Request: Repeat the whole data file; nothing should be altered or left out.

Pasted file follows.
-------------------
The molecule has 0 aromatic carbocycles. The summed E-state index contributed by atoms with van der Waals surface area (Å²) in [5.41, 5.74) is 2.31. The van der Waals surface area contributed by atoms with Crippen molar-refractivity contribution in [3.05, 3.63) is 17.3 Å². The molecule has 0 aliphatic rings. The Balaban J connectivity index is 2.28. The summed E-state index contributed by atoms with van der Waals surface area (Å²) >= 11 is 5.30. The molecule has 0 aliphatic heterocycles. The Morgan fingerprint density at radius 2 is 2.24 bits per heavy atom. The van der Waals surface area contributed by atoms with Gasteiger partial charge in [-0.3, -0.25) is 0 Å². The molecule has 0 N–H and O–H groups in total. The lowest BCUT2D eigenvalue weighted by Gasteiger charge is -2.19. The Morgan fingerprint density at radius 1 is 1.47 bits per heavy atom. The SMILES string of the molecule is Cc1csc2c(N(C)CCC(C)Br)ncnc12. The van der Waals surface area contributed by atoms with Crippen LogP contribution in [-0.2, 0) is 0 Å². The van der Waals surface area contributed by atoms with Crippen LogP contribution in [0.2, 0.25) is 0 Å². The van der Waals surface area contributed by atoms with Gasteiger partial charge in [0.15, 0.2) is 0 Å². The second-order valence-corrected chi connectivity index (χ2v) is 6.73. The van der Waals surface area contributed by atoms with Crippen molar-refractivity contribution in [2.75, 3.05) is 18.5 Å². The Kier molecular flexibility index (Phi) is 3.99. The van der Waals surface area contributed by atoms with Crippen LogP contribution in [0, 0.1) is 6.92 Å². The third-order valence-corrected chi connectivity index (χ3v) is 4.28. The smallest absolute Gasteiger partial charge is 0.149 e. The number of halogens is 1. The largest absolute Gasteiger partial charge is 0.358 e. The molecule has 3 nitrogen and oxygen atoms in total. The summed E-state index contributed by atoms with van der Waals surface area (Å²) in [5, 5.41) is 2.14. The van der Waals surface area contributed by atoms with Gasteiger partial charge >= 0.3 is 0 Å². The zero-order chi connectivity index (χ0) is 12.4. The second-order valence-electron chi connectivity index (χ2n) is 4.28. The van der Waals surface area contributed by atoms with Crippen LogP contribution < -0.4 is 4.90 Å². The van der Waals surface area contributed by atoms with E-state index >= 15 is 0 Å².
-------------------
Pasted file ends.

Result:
The molecule has 0 aromatic carbocycles. The summed E-state index contributed by atoms with van der Waals surface area (Å²) in [5.41, 5.74) is 2.31. The van der Waals surface area contributed by atoms with Crippen molar-refractivity contribution in [3.05, 3.63) is 17.3 Å². The molecule has 0 aliphatic rings. The Balaban J connectivity index is 2.28. The summed E-state index contributed by atoms with van der Waals surface area (Å²) >= 11 is 5.30. The molecule has 0 aliphatic heterocycles. The Morgan fingerprint density at radius 2 is 2.24 bits per heavy atom. The van der Waals surface area contributed by atoms with Gasteiger partial charge in [-0.3, -0.25) is 0 Å². The molecule has 0 N–H and O–H groups in total. The lowest BCUT2D eigenvalue weighted by Gasteiger charge is -2.19. The Morgan fingerprint density at radius 1 is 1.47 bits per heavy atom. The SMILES string of the molecule is Cc1csc2c(N(C)CCC(C)Br)ncnc12. The van der Waals surface area contributed by atoms with Crippen LogP contribution in [-0.2, 0) is 0 Å². The van der Waals surface area contributed by atoms with Crippen LogP contribution in [0.2, 0.25) is 0 Å². The van der Waals surface area contributed by atoms with Gasteiger partial charge in [0.15, 0.2) is 0 Å². The second-order valence-corrected chi connectivity index (χ2v) is 6.73. The van der Waals surface area contributed by atoms with Crippen molar-refractivity contribution in [2.75, 3.05) is 18.5 Å². The Kier molecular flexibility index (Phi) is 3.99. The van der Waals surface area contributed by atoms with Crippen LogP contribution in [0, 0.1) is 6.92 Å². The third-order valence-corrected chi connectivity index (χ3v) is 4.28. The smallest absolute Gasteiger partial charge is 0.149 e. The number of halogens is 1. The largest absolute Gasteiger partial charge is 0.358 e. The molecule has 3 nitrogen and oxygen atoms in total. The summed E-state index contributed by atoms with van der Waals surface area (Å²) in [5, 5.41) is 2.14. The van der Waals surface area contributed by atoms with Gasteiger partial charge >= 0.3 is 0 Å². The zero-order chi connectivity index (χ0) is 12.4. The second-order valence-electron chi connectivity index (χ2n) is 4.28. The van der Waals surface area contributed by atoms with Crippen LogP contribution < -0.4 is 4.90 Å². The van der Waals surface area contributed by atoms with E-state index >= 15 is 0 Å².